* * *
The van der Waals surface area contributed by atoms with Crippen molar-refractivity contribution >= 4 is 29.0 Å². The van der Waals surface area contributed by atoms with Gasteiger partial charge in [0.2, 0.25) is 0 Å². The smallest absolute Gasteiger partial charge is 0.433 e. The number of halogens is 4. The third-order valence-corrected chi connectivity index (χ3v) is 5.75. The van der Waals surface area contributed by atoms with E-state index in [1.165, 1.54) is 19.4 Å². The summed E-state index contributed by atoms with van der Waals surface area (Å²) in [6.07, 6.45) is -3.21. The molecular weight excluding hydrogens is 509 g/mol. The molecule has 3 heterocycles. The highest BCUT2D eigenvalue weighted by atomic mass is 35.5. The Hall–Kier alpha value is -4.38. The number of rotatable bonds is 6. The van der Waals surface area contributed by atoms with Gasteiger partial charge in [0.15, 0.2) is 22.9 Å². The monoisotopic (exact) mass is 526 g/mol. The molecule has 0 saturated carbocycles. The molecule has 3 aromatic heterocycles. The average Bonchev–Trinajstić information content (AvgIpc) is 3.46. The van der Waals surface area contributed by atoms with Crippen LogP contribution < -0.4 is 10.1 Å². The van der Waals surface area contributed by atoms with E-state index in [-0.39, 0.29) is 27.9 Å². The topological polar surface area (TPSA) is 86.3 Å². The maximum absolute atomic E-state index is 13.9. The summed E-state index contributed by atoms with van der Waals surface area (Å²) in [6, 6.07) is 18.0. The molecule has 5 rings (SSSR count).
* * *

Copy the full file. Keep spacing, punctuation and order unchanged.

The van der Waals surface area contributed by atoms with Crippen molar-refractivity contribution >= 4 is 29.0 Å². The van der Waals surface area contributed by atoms with Gasteiger partial charge in [0.2, 0.25) is 0 Å². The smallest absolute Gasteiger partial charge is 0.433 e. The number of halogens is 4. The third-order valence-corrected chi connectivity index (χ3v) is 5.75. The van der Waals surface area contributed by atoms with E-state index in [1.165, 1.54) is 19.4 Å². The summed E-state index contributed by atoms with van der Waals surface area (Å²) in [6.07, 6.45) is -3.21. The molecular weight excluding hydrogens is 509 g/mol. The molecule has 3 heterocycles. The highest BCUT2D eigenvalue weighted by atomic mass is 35.5. The Hall–Kier alpha value is -4.38. The number of rotatable bonds is 6. The van der Waals surface area contributed by atoms with Gasteiger partial charge in [0.15, 0.2) is 22.9 Å². The monoisotopic (exact) mass is 526 g/mol. The molecule has 0 saturated carbocycles. The molecule has 3 aromatic heterocycles. The average Bonchev–Trinajstić information content (AvgIpc) is 3.46. The van der Waals surface area contributed by atoms with Crippen LogP contribution < -0.4 is 10.1 Å². The van der Waals surface area contributed by atoms with E-state index in [-0.39, 0.29) is 27.9 Å². The topological polar surface area (TPSA) is 86.3 Å². The maximum absolute atomic E-state index is 13.9. The summed E-state index contributed by atoms with van der Waals surface area (Å²) in [6, 6.07) is 18.0. The molecule has 5 rings (SSSR count).